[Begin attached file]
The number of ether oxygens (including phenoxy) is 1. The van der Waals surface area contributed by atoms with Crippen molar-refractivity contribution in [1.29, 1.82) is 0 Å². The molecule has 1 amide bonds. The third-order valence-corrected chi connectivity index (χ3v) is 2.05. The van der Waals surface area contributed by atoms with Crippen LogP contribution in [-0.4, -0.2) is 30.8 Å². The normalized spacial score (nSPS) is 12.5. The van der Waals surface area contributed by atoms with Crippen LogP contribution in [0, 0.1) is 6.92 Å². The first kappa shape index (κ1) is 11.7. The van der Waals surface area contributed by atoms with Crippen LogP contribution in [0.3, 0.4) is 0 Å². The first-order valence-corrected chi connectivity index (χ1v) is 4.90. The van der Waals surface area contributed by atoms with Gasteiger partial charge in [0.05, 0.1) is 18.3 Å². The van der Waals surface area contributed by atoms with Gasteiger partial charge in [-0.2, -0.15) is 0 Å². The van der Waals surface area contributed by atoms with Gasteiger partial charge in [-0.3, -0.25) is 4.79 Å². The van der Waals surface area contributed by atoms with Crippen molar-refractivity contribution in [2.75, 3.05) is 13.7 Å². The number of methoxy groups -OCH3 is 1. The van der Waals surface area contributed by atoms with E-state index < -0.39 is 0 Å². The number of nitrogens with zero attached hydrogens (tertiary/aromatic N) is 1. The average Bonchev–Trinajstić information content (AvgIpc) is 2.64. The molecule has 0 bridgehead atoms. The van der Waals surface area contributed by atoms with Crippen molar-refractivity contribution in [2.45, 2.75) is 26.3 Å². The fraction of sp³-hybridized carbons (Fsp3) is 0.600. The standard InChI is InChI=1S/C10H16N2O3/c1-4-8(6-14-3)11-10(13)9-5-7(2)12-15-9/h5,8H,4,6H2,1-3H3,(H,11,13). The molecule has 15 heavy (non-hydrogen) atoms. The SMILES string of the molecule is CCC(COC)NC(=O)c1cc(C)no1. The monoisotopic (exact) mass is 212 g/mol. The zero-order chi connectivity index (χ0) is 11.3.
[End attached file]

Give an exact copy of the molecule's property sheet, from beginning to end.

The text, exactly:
The number of ether oxygens (including phenoxy) is 1. The van der Waals surface area contributed by atoms with Crippen molar-refractivity contribution in [1.29, 1.82) is 0 Å². The molecule has 1 amide bonds. The third-order valence-corrected chi connectivity index (χ3v) is 2.05. The van der Waals surface area contributed by atoms with Crippen LogP contribution in [-0.4, -0.2) is 30.8 Å². The normalized spacial score (nSPS) is 12.5. The van der Waals surface area contributed by atoms with Crippen LogP contribution in [0, 0.1) is 6.92 Å². The first kappa shape index (κ1) is 11.7. The van der Waals surface area contributed by atoms with Crippen LogP contribution in [0.3, 0.4) is 0 Å². The first-order valence-corrected chi connectivity index (χ1v) is 4.90. The van der Waals surface area contributed by atoms with Gasteiger partial charge in [0.05, 0.1) is 18.3 Å². The van der Waals surface area contributed by atoms with Gasteiger partial charge in [-0.2, -0.15) is 0 Å². The van der Waals surface area contributed by atoms with Gasteiger partial charge in [-0.3, -0.25) is 4.79 Å². The van der Waals surface area contributed by atoms with Crippen molar-refractivity contribution in [2.75, 3.05) is 13.7 Å². The number of methoxy groups -OCH3 is 1. The van der Waals surface area contributed by atoms with E-state index < -0.39 is 0 Å². The number of nitrogens with zero attached hydrogens (tertiary/aromatic N) is 1. The average Bonchev–Trinajstić information content (AvgIpc) is 2.64. The molecule has 0 bridgehead atoms. The van der Waals surface area contributed by atoms with Crippen molar-refractivity contribution in [2.45, 2.75) is 26.3 Å². The fraction of sp³-hybridized carbons (Fsp3) is 0.600. The standard InChI is InChI=1S/C10H16N2O3/c1-4-8(6-14-3)11-10(13)9-5-7(2)12-15-9/h5,8H,4,6H2,1-3H3,(H,11,13). The molecule has 15 heavy (non-hydrogen) atoms. The SMILES string of the molecule is CCC(COC)NC(=O)c1cc(C)no1. The monoisotopic (exact) mass is 212 g/mol. The zero-order chi connectivity index (χ0) is 11.3.